Strengthening Family Coping Resources (SFCR) uses a skill-building, multi-family group framework to teach constructive resources to families who have a high exposure to stress and trauma. As an intervention for high-risk families, SFCR can cause a reduction in symptoms of traumatic distress and behavior problems and help families demonstrate higher functioning. The SFCR manual is based on a systemic, family approach and uses empirically-supported trauma treatment that focuses on family ritual, storytelling, and narration, which improves communication and understanding within family members. The manual is organized into three accessible parts:
• Part 1 details the theoretical and empirical foundations of SFCR
• Part 2 focuses on implementation and the clinical guidelines for conducting SFCR
• Part 3 contains session guidelines focused on the multi-family group versions of SFCR
Each session included in the intervention is structured according to specific guidelines, and instructions provide examples of what facilitators might say to a group.
Formed through the input of psychiatrists, psychologists, social workers, and anthropologists, Strengthening Family Coping Resources will help you reduce the symptoms of traumatic stress disorders and increase coping resources in children, adult caregivers, and the family system. It also provides a novel approach to addressing co-occurring traumatic reactions in multiple family members by including developmentally appropriate skill-building activities that are reinforced with family practice. For anyone working with families in a therapeutic capacity, this manual is a must-have resource.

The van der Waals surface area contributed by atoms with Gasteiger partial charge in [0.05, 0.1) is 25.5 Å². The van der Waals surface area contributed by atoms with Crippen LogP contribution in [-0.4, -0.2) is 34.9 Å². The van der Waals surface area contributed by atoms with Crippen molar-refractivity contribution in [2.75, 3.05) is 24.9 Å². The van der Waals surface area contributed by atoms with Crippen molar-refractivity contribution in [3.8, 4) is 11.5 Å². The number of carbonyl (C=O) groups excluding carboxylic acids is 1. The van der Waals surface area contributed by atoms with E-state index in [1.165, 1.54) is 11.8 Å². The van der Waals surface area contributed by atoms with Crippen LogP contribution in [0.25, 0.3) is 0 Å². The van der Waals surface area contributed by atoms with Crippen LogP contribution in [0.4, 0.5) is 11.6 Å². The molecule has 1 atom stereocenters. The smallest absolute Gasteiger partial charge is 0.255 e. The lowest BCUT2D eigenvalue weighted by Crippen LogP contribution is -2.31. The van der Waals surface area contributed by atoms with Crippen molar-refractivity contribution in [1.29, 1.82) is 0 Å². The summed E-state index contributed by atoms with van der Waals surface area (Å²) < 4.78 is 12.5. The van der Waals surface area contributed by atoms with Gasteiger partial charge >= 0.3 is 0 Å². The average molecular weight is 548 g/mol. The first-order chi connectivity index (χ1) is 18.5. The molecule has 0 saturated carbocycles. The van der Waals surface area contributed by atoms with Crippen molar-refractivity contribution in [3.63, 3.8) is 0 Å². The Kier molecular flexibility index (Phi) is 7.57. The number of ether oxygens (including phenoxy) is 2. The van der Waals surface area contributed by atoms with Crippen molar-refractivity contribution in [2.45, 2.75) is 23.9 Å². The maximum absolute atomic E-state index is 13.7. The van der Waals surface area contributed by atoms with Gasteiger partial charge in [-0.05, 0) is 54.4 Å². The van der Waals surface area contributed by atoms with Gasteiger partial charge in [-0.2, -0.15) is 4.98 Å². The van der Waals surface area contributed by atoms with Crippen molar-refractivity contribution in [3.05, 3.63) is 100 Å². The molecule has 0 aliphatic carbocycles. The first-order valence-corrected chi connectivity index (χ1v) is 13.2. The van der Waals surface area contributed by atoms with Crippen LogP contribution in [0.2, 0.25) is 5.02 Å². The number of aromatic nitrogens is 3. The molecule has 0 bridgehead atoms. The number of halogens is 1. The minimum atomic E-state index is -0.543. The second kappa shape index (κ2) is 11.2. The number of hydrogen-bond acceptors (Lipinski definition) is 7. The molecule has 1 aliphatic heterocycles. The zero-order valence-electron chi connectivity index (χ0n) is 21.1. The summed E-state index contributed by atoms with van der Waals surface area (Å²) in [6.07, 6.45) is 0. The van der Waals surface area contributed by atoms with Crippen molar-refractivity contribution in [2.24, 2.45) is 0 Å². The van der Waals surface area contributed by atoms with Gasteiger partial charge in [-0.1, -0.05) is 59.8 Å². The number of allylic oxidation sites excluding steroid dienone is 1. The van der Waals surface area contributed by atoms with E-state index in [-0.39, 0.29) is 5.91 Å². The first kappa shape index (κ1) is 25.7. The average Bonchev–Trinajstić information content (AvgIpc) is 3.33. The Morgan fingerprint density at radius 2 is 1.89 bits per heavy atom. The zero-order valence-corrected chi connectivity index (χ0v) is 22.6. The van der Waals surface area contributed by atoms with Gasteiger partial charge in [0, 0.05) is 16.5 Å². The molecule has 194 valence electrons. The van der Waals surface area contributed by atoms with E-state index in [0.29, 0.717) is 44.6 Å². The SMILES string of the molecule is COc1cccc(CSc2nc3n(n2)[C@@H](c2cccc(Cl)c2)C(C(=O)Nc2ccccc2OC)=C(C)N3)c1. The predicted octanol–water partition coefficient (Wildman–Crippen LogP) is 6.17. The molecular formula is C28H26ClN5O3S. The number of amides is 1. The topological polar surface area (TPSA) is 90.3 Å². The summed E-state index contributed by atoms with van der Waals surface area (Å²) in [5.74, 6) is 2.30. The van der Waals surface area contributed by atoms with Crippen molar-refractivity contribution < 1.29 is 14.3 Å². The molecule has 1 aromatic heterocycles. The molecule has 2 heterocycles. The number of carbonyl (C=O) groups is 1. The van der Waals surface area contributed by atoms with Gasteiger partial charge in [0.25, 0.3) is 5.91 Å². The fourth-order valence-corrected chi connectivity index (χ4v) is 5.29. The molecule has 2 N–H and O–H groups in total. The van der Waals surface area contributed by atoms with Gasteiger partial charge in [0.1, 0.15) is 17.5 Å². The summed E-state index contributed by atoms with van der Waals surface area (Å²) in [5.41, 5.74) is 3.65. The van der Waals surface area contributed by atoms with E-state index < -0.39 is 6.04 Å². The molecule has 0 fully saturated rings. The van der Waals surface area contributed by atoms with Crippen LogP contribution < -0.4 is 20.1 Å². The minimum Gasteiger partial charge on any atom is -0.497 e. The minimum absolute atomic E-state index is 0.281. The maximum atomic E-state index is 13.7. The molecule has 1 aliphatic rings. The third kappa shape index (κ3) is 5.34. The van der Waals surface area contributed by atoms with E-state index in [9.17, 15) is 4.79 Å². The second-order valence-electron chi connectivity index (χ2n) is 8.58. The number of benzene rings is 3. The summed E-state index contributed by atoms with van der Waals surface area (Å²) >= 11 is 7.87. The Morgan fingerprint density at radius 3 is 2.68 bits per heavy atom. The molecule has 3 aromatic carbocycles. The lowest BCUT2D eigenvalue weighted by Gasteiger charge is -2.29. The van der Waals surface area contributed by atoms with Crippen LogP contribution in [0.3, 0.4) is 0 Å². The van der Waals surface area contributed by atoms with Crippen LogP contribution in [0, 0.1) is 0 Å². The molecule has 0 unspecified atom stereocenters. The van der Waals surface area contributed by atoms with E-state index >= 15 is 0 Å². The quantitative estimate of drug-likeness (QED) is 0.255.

Table of Contents
Part I:Theoretical and Empirical Foundations 1. Introduction to SFCR 2.Conceptual Foundation for Family Trauma: Families Exposed to Accumulated Traumatic Conditions 3. Theoretical Foundation for Family Constructive Coping 4. Storytelling and Narrative in SFCR Part II: The Practice of SFCR 5. Implementing SFCR 6. Clinical Considerations and Strategies 7. Measuring Change in Trauma Symptoms and Constructive Coping Part III: Session Guidelines I. Rituals and Routines II. Protective Coping Resources III. Trauma Resolution and Consolidation
Laurel Kiser, PhD, MBA, is a psychologist and an associate professor in the Department of Psychiatry at the University of Maryland School of Medicine. Her research focuses on the protective role of rituals and routines within families, schools, and neighborhoods, and the development of interventions to strengthen these to reduce the effects of trauma. Dr. Kiser was awarded an NIMH-mentored career development grant in support of this work and has also received funding from SAMHSA for dissemination and evaluation. Her articles appear frequently in the professional literature and she is a regular presenter and invited lecturer at national conferences.
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